Time Magazine recently had an interesting article about names.  You know, not too long ago, Catholics always gave their children religious names – naming them after Biblical individuals or saints. I think half of the North End is named Anthony or Michael and just think of how many women and girls have some version of Mary or Marie in their names.  Why?  Because a name says something, means something.  It says something about who we are, and it says something about who we hope to be.  This is less the case today. We live in an age where names come from wherever – movies, television, sometimes just made up.  Just to give you an example.  I have two beautiful twin nieces who just celebrated their seventh birthday at the end of April.  Their names are Samantha and Makayla.  I think it took me the first five years of their lives to figure out how to spell Makayla.  Is it Michaela, is it Mikhala, is it Makayla?  It’s the last one by the way.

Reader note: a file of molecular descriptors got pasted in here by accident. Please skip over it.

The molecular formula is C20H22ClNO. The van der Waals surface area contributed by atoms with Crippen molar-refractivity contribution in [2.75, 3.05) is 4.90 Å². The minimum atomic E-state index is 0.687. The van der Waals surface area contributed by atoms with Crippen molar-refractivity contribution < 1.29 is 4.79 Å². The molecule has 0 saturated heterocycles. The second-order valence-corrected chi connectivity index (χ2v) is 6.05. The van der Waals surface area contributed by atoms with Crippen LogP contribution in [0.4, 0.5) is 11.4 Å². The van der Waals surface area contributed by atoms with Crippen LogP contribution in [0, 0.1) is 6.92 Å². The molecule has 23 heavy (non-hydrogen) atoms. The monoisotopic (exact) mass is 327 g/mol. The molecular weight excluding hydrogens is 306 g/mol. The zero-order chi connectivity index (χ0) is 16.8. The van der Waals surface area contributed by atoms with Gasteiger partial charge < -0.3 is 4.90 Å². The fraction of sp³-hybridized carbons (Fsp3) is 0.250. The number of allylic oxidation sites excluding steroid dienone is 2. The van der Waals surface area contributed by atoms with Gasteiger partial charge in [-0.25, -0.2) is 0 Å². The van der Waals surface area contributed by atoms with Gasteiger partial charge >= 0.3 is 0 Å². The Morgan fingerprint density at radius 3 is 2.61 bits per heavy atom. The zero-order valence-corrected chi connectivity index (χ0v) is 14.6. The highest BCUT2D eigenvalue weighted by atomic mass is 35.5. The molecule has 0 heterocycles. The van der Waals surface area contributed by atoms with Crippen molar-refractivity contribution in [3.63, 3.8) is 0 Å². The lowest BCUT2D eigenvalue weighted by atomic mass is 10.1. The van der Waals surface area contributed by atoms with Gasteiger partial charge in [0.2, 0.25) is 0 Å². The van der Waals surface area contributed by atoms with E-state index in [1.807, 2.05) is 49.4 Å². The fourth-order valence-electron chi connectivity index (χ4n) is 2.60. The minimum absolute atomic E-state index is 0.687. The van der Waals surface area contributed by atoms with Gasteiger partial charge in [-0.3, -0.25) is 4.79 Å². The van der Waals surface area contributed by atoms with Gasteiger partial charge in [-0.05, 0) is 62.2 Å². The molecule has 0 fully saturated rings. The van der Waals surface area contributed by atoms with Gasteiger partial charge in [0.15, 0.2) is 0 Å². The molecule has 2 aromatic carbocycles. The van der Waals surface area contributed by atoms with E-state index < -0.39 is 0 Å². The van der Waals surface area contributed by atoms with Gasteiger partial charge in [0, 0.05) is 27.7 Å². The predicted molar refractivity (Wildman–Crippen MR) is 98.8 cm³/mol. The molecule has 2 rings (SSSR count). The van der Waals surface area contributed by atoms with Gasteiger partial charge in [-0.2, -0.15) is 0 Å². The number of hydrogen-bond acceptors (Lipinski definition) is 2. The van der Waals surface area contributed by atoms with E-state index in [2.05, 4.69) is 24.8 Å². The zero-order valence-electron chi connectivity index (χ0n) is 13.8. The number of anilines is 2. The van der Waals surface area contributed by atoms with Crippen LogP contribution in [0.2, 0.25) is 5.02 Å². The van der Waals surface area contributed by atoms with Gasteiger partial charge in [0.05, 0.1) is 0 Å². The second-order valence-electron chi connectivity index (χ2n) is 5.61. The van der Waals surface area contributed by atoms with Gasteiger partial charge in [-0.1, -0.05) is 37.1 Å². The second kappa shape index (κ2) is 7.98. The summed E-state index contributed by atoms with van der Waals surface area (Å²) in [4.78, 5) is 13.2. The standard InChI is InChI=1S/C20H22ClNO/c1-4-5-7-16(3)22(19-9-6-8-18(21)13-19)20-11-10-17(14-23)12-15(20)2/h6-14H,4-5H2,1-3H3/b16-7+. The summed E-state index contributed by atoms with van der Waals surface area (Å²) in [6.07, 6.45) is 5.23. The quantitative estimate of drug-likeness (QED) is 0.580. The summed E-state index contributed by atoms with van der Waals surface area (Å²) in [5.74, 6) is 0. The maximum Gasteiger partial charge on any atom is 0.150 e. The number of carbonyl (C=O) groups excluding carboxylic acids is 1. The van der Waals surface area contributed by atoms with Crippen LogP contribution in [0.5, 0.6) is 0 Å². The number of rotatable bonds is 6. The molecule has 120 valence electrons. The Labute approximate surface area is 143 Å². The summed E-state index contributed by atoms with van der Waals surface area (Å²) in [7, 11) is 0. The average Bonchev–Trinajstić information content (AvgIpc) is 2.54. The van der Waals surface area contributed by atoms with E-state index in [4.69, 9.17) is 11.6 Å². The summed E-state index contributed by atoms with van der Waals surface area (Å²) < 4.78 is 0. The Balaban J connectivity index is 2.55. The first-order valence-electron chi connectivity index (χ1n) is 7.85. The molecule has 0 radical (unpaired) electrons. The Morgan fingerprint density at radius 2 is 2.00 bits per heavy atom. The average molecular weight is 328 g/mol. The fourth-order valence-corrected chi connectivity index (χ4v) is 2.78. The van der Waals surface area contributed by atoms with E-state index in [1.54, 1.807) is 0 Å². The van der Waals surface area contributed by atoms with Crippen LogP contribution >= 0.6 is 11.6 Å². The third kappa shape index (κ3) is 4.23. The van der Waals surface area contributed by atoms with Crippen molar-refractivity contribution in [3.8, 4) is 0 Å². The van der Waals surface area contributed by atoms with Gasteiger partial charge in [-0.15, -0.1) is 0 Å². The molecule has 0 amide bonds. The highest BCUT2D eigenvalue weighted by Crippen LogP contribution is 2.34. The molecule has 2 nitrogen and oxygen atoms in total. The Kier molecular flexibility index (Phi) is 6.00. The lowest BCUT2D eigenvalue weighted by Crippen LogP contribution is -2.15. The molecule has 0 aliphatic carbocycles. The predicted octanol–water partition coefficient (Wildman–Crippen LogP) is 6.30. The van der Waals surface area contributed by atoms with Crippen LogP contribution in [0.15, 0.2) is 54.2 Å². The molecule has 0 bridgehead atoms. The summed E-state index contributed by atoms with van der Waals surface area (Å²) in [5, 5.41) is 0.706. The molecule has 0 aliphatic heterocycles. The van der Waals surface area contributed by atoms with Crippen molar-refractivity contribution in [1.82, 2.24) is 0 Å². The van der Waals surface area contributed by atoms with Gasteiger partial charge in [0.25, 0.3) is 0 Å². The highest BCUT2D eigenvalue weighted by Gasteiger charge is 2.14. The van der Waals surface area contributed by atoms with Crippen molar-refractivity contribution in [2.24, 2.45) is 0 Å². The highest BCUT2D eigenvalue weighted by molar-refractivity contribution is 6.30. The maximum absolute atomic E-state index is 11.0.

But, the good news, according to the Time article is that in our post-9/11 world, people are returning to Biblical names for their children.  In the top 10 boys names last year were Jacob, Michael, Noah and Anthony – all good Biblical or saintly names.  Popular girls names are not necessarily Biblical, but definitely spiritual.  Girls are being named things like Destiny, Genesis, Trinity and perhaps the most interesting one Nevaeh.  That’s Heaven spelled backwards.